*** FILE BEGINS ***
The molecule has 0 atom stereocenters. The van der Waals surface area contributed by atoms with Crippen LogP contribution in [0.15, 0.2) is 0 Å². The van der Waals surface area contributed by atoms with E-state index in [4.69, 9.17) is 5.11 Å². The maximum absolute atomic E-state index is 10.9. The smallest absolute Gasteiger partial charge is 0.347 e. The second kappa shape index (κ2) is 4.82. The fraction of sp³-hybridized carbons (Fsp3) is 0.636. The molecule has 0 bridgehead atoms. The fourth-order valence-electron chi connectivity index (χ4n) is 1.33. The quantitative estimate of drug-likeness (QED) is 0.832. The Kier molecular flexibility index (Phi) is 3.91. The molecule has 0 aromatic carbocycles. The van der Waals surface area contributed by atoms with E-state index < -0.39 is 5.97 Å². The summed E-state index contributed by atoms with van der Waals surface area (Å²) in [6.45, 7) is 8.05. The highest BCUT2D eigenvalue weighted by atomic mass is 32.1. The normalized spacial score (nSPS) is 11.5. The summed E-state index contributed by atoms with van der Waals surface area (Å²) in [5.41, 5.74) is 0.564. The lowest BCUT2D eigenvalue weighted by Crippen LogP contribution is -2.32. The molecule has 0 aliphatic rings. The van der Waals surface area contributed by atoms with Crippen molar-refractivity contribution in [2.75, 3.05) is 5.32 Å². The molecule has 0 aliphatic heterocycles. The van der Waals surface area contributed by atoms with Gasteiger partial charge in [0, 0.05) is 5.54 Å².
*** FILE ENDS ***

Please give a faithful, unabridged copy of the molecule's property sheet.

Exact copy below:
The molecule has 0 atom stereocenters. The van der Waals surface area contributed by atoms with Crippen LogP contribution in [0.15, 0.2) is 0 Å². The van der Waals surface area contributed by atoms with E-state index in [4.69, 9.17) is 5.11 Å². The maximum absolute atomic E-state index is 10.9. The smallest absolute Gasteiger partial charge is 0.347 e. The second kappa shape index (κ2) is 4.82. The fraction of sp³-hybridized carbons (Fsp3) is 0.636. The molecule has 0 bridgehead atoms. The fourth-order valence-electron chi connectivity index (χ4n) is 1.33. The quantitative estimate of drug-likeness (QED) is 0.832. The Kier molecular flexibility index (Phi) is 3.91. The molecule has 0 aromatic carbocycles. The van der Waals surface area contributed by atoms with E-state index < -0.39 is 5.97 Å². The summed E-state index contributed by atoms with van der Waals surface area (Å²) in [6.45, 7) is 8.05. The highest BCUT2D eigenvalue weighted by atomic mass is 32.1. The normalized spacial score (nSPS) is 11.5. The summed E-state index contributed by atoms with van der Waals surface area (Å²) in [5.41, 5.74) is 0.564. The lowest BCUT2D eigenvalue weighted by Crippen LogP contribution is -2.32. The molecule has 0 aliphatic rings. The van der Waals surface area contributed by atoms with Crippen molar-refractivity contribution in [2.75, 3.05) is 5.32 Å². The molecule has 0 aliphatic heterocycles. The van der Waals surface area contributed by atoms with Gasteiger partial charge in [0, 0.05) is 5.54 Å².